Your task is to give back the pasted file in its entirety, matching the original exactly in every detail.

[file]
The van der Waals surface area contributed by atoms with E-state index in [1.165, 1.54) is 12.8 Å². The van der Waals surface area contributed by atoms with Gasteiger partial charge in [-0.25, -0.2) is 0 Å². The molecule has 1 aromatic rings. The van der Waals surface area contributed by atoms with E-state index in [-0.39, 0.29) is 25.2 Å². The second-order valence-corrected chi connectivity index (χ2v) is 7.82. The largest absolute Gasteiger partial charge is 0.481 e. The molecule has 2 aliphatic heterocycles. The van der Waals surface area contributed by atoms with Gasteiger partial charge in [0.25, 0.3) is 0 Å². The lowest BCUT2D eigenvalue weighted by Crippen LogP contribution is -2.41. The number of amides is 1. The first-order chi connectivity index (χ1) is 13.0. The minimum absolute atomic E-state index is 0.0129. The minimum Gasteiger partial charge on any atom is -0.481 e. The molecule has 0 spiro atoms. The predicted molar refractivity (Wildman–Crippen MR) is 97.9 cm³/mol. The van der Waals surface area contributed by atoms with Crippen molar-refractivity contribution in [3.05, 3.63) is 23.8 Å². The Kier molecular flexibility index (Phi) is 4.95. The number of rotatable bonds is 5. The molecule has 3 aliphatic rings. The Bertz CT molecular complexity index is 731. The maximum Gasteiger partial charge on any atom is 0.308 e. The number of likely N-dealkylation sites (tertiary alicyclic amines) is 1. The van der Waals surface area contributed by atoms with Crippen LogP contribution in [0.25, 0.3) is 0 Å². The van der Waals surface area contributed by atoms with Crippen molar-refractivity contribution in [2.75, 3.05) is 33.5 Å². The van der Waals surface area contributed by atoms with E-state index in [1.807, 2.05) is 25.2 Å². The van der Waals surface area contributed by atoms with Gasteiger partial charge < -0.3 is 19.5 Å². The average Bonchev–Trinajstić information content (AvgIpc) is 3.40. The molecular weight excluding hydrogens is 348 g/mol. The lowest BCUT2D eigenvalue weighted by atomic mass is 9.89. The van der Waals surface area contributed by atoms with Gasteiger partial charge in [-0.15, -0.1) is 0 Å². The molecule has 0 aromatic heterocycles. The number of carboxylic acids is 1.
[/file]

The van der Waals surface area contributed by atoms with E-state index in [1.165, 1.54) is 12.8 Å². The van der Waals surface area contributed by atoms with Gasteiger partial charge in [-0.25, -0.2) is 0 Å². The molecule has 1 aromatic rings. The van der Waals surface area contributed by atoms with E-state index in [-0.39, 0.29) is 25.2 Å². The second-order valence-corrected chi connectivity index (χ2v) is 7.82. The largest absolute Gasteiger partial charge is 0.481 e. The molecule has 2 aliphatic heterocycles. The van der Waals surface area contributed by atoms with Gasteiger partial charge in [0.25, 0.3) is 0 Å². The lowest BCUT2D eigenvalue weighted by Crippen LogP contribution is -2.41. The number of amides is 1. The first-order chi connectivity index (χ1) is 13.0. The minimum absolute atomic E-state index is 0.0129. The minimum Gasteiger partial charge on any atom is -0.481 e. The molecule has 0 spiro atoms. The predicted molar refractivity (Wildman–Crippen MR) is 97.9 cm³/mol. The van der Waals surface area contributed by atoms with Crippen molar-refractivity contribution in [3.05, 3.63) is 23.8 Å². The Kier molecular flexibility index (Phi) is 4.95. The number of rotatable bonds is 5. The molecule has 3 aliphatic rings. The Bertz CT molecular complexity index is 731. The maximum Gasteiger partial charge on any atom is 0.308 e. The number of likely N-dealkylation sites (tertiary alicyclic amines) is 1. The van der Waals surface area contributed by atoms with Crippen LogP contribution in [0.25, 0.3) is 0 Å². The van der Waals surface area contributed by atoms with Crippen molar-refractivity contribution in [2.75, 3.05) is 33.5 Å². The van der Waals surface area contributed by atoms with E-state index in [1.807, 2.05) is 25.2 Å². The van der Waals surface area contributed by atoms with Gasteiger partial charge < -0.3 is 19.5 Å². The average Bonchev–Trinajstić information content (AvgIpc) is 3.40. The molecular weight excluding hydrogens is 348 g/mol. The lowest BCUT2D eigenvalue weighted by atomic mass is 9.89. The van der Waals surface area contributed by atoms with Gasteiger partial charge in [-0.15, -0.1) is 0 Å². The molecule has 0 aromatic heterocycles. The number of carboxylic acids is 1.